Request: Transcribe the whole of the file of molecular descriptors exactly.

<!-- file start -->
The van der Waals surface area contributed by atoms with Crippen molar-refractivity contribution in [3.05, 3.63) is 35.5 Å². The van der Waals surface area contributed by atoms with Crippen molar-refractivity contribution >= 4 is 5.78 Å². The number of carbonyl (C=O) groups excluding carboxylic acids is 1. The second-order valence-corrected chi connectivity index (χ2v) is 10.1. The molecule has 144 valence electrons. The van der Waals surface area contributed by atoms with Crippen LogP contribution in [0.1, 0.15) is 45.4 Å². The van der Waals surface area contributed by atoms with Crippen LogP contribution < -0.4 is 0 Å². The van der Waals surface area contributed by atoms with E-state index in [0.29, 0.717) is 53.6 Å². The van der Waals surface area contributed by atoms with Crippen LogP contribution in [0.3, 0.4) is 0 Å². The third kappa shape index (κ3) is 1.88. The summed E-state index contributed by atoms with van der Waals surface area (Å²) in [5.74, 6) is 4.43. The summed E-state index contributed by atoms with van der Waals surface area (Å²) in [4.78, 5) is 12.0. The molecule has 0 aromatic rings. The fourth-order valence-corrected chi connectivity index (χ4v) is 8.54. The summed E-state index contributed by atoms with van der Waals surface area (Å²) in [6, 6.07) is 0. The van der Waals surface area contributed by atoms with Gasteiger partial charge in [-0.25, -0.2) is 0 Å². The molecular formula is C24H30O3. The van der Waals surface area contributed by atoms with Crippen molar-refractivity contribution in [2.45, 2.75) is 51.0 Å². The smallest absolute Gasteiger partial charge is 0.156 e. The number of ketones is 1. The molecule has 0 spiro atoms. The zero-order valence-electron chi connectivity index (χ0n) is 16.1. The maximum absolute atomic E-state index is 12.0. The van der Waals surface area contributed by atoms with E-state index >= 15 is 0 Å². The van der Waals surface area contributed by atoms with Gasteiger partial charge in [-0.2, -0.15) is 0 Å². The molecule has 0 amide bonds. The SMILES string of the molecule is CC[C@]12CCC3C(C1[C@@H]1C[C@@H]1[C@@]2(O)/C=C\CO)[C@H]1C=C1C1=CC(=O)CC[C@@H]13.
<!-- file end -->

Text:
The van der Waals surface area contributed by atoms with Crippen molar-refractivity contribution in [3.05, 3.63) is 35.5 Å². The van der Waals surface area contributed by atoms with Crippen molar-refractivity contribution >= 4 is 5.78 Å². The number of carbonyl (C=O) groups excluding carboxylic acids is 1. The second-order valence-corrected chi connectivity index (χ2v) is 10.1. The molecule has 144 valence electrons. The van der Waals surface area contributed by atoms with Crippen LogP contribution in [0.1, 0.15) is 45.4 Å². The van der Waals surface area contributed by atoms with Crippen LogP contribution < -0.4 is 0 Å². The van der Waals surface area contributed by atoms with E-state index in [0.29, 0.717) is 53.6 Å². The van der Waals surface area contributed by atoms with Crippen LogP contribution in [0.3, 0.4) is 0 Å². The third kappa shape index (κ3) is 1.88. The summed E-state index contributed by atoms with van der Waals surface area (Å²) in [5.74, 6) is 4.43. The summed E-state index contributed by atoms with van der Waals surface area (Å²) in [4.78, 5) is 12.0. The molecule has 0 aromatic rings. The fourth-order valence-corrected chi connectivity index (χ4v) is 8.54. The summed E-state index contributed by atoms with van der Waals surface area (Å²) in [6, 6.07) is 0. The van der Waals surface area contributed by atoms with Gasteiger partial charge in [-0.25, -0.2) is 0 Å². The molecular formula is C24H30O3. The van der Waals surface area contributed by atoms with Crippen molar-refractivity contribution in [2.45, 2.75) is 51.0 Å². The smallest absolute Gasteiger partial charge is 0.156 e. The number of ketones is 1. The molecule has 0 spiro atoms. The zero-order valence-electron chi connectivity index (χ0n) is 16.1. The maximum absolute atomic E-state index is 12.0. The van der Waals surface area contributed by atoms with E-state index >= 15 is 0 Å². The van der Waals surface area contributed by atoms with Gasteiger partial charge in [-0.2, -0.15) is 0 Å². The molecule has 0 amide bonds. The SMILES string of the molecule is CC[C@]12CCC3C(C1[C@@H]1C[C@@H]1[C@@]2(O)/C=C\CO)[C@H]1C=C1C1=CC(=O)CC[C@@H]13.